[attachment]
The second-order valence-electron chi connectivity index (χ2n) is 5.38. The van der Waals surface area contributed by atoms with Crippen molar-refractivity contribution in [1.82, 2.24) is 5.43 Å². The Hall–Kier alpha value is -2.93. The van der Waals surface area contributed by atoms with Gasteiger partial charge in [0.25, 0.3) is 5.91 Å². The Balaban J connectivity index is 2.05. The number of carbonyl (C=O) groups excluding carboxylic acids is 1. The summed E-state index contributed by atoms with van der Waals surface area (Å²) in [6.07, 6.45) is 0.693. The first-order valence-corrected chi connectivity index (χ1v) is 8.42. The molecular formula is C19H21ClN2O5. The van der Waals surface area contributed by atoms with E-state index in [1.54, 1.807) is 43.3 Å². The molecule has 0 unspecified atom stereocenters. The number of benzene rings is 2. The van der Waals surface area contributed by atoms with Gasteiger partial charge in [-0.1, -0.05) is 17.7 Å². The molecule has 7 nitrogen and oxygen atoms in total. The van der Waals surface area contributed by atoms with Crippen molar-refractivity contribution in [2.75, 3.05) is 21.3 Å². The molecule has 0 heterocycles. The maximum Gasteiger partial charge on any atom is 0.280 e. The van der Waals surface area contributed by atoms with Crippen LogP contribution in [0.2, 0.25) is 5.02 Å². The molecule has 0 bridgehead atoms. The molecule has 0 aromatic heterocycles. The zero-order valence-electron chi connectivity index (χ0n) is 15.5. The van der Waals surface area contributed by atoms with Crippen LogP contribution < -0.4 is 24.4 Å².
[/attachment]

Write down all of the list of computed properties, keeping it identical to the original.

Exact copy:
The second-order valence-electron chi connectivity index (χ2n) is 5.38. The van der Waals surface area contributed by atoms with Crippen molar-refractivity contribution in [1.82, 2.24) is 5.43 Å². The Hall–Kier alpha value is -2.93. The van der Waals surface area contributed by atoms with Gasteiger partial charge in [0.25, 0.3) is 5.91 Å². The Balaban J connectivity index is 2.05. The number of carbonyl (C=O) groups excluding carboxylic acids is 1. The summed E-state index contributed by atoms with van der Waals surface area (Å²) in [6.07, 6.45) is 0.693. The first-order valence-corrected chi connectivity index (χ1v) is 8.42. The molecular formula is C19H21ClN2O5. The van der Waals surface area contributed by atoms with E-state index in [1.54, 1.807) is 43.3 Å². The molecule has 0 unspecified atom stereocenters. The number of benzene rings is 2. The van der Waals surface area contributed by atoms with Gasteiger partial charge in [-0.1, -0.05) is 17.7 Å². The molecule has 7 nitrogen and oxygen atoms in total. The van der Waals surface area contributed by atoms with Crippen molar-refractivity contribution in [2.75, 3.05) is 21.3 Å². The molecule has 0 heterocycles. The maximum Gasteiger partial charge on any atom is 0.280 e. The van der Waals surface area contributed by atoms with Crippen LogP contribution in [0.2, 0.25) is 5.02 Å². The molecule has 0 bridgehead atoms. The molecule has 0 aromatic heterocycles. The zero-order valence-electron chi connectivity index (χ0n) is 15.5. The van der Waals surface area contributed by atoms with Crippen LogP contribution < -0.4 is 24.4 Å².